While the federal advisory level is 3.5 parts per billion, the amount of dioxane the State of Michigan allows in drinking water is 85 ppb, one of the highest standards in the country. High levels mean less extensive remediation plans, a boon to industries responsible for the cleanups. But, could the resulting water pollution negatively impact other businesses, and the local economy in general? In this installment of WEMU’s “The Green Room,” Barbara Lucas looks at various perspectives on this question.
David Fair (DF): This is 89-1 WEMU, and I’m David Fair. Gelman Sciences was once a bustling company, employing hundreds at its Wagner Road Facility in Scio Township. That’s where a spreading chemical plume began and continues to contaminate groundwater through a good portion of Ann Arbor. The business has since been sold, twice, and is now closed save the few employees still charged with clean-up of the contamination. In WEMU’s 20th installment of our series on the Ann Arbor Area’s 1,4 dioxane plume, Barbara Lucas looks at the potential impacts of the situation on the future of our local economy, as we return to 'The Green Room.'
Barbara Lucas (BL): I’m looking at a 1994 letter Charles Gelman wrote to then-governor John Engler. Some highlights:
“Governor Engler, our company has contributed to the well-being of this state. We are increasing the number of jobs in the State of Michigan… We’ve spent $15 million on this issue... We were nearly driven out of business... It is time that the Michigan Health Department reconsider the risk of 1,4 Dioxane.”
Sure enough, the following year, Michigan’s dioxane standard was raised from 3 ppb to a whopping 77 ppb. And five years later, it was raised even more, to 85 ppb, where it stands today. The decision to allow such high levels of dioxane in drinking water doesn’t set well with Matt Greff. Matt and his wife Rene own Arbor Brewing Company.
Matt Greff: It was a short-sighted way to look at helping businesses.
BL: The beer at their Ann Arbor and Ypsilanti breweries is made with City of Ann Arbor water.
Greff: Yeah, you’ve helped some businesses and now you could be jeopardizing a lot more businesses than the single businesses you were helping.
BL: When he’s on sales calls out of state…
Matt Greff: I cannot tell you how many times people make a comment like, “I hope you aren’t using that Flint water.” That’s where branding or marketing—Ann Arbor needs to be very careful that you don’t get marked as some place like that. …So I think it’s really important that we get a grip on this and get it taken care of before we have a pretty major real and perceived problem.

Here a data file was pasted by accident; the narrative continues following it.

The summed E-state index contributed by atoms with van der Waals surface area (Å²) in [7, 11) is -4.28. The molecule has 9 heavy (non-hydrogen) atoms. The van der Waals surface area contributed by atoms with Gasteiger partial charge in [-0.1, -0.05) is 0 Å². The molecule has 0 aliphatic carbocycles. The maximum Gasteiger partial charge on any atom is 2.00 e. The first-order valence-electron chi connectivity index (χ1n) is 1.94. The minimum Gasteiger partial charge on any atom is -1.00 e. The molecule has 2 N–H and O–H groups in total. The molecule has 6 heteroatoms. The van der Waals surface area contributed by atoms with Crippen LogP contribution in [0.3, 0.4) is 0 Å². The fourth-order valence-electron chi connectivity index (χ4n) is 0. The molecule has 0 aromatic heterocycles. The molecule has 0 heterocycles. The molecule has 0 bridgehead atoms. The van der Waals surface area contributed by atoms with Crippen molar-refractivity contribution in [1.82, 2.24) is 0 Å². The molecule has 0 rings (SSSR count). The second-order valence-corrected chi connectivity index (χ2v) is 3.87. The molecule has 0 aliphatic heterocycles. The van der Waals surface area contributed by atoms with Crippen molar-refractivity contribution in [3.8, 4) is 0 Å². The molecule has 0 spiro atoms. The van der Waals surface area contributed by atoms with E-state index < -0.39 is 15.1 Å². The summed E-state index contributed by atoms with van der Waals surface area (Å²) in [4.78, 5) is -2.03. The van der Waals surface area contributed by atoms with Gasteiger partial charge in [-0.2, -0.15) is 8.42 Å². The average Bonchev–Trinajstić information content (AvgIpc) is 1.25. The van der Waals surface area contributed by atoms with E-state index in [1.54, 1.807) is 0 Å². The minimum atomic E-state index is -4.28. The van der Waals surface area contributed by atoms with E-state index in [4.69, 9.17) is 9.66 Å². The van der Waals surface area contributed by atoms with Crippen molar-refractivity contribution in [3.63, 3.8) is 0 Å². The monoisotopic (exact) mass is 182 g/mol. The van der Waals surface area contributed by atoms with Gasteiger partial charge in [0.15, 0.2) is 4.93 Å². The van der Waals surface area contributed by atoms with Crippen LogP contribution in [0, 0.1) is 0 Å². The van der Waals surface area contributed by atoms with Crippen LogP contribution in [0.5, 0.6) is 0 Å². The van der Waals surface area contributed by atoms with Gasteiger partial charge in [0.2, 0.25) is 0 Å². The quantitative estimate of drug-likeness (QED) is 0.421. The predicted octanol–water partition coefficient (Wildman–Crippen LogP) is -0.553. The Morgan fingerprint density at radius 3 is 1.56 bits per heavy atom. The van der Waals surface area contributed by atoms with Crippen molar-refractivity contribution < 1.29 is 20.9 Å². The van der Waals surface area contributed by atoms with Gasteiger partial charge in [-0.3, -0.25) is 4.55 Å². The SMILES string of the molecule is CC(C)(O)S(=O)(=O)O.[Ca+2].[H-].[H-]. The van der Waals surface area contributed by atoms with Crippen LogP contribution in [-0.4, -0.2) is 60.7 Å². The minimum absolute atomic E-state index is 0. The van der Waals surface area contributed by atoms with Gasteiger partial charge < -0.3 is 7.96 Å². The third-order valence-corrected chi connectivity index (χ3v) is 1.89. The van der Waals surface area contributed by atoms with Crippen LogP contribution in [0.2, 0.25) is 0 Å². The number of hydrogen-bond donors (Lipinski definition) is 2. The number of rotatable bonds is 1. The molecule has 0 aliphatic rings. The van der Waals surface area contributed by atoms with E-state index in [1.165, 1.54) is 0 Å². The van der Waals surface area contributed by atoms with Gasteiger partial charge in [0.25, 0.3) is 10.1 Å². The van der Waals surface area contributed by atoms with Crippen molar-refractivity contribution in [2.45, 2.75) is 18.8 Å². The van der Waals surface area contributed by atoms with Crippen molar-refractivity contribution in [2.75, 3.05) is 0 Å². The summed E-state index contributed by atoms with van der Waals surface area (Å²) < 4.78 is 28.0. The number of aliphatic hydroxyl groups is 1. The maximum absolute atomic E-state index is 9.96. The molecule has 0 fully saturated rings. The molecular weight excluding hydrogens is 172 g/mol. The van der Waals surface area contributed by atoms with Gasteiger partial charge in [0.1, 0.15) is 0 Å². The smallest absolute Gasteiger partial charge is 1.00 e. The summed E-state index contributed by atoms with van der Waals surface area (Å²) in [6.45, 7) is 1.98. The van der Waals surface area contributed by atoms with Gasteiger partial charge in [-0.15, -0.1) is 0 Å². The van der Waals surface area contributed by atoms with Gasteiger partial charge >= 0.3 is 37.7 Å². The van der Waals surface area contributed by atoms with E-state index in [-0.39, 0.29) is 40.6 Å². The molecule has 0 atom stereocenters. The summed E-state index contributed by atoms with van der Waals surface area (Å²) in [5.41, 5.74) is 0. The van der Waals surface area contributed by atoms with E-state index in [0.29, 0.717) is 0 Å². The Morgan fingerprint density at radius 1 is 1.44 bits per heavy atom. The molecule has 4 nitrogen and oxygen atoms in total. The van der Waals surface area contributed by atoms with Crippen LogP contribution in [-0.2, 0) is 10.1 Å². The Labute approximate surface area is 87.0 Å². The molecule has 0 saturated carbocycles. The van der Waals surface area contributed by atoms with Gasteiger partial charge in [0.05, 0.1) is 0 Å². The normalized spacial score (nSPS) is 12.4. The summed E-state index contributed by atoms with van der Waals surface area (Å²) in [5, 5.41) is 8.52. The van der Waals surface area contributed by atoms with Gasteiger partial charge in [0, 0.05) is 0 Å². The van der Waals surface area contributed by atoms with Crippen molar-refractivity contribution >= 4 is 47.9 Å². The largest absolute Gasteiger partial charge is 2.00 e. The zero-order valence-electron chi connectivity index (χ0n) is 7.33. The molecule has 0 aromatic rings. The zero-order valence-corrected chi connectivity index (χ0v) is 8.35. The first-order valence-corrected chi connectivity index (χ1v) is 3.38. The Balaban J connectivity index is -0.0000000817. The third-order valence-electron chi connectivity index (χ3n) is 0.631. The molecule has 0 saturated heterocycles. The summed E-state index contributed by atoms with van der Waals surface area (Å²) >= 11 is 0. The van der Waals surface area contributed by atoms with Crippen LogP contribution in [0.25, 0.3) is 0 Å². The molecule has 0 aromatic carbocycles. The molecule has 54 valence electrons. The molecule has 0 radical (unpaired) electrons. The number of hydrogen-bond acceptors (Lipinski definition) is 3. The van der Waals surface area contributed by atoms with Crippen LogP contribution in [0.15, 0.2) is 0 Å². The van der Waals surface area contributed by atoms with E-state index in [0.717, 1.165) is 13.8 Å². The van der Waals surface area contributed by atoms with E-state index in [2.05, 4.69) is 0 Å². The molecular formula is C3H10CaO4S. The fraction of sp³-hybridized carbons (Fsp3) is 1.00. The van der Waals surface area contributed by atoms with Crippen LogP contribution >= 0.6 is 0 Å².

BL: Stephen Lange Ranzini is President and CEO of University Bank, which he says…
Stephen Lange Ranzini: …has a tremendous investment—tens of millions of dollars—in homes and businesses in the exclusion zone.
BL: He’s speaking of the area above the contaminated plume, where contact with the groundwater is prohibited. He says the University of Michigan is the economic engine of the area.
Ranzini: So anything that damages the University could have a major impact on the vitality of our community in the future.
BL: What does the University think? U of M professor Dr. Allen Burton studies risks to aquatic ecosystems.
Allen Burton: The University doesn’t have a position because it shouldn’t. We’re an institution of higher learning, just trying to gather all of the facts, to get them out there, to make good decisions with.
BL: But his guess is the plume will not drive people away. He says groundwater contamination is very common in urban environments.
Burton: So I find it difficult to believe that a plume of one chemical that has not been found to be in the drinking water is going to deter people from coming to Ann Arbor or having their students here.
BL: Dr. Burton says our region has sources of water pollution that he ranks much higher.
Burton: So we have to tackle the things that are causing the biggest problems. And it’s really simple stuff. And it’s not dioxane.
BL: He says the main culprit is runoff (laden with pesticides, fertilizers, metals and other pollutants) from urban areas and, even more so, from farms—which is politically challenging to change.
Burton: It’s really sad. I want clean water, more than anything. That’s all I care about. I want to be fishing in a trout stream, where things are good.
BL: How much of a threat the dioxane plume poses to Ann Arbor is uncertain. But there’s consensus that as a state, we need to keep “Pure Michigan” water pure.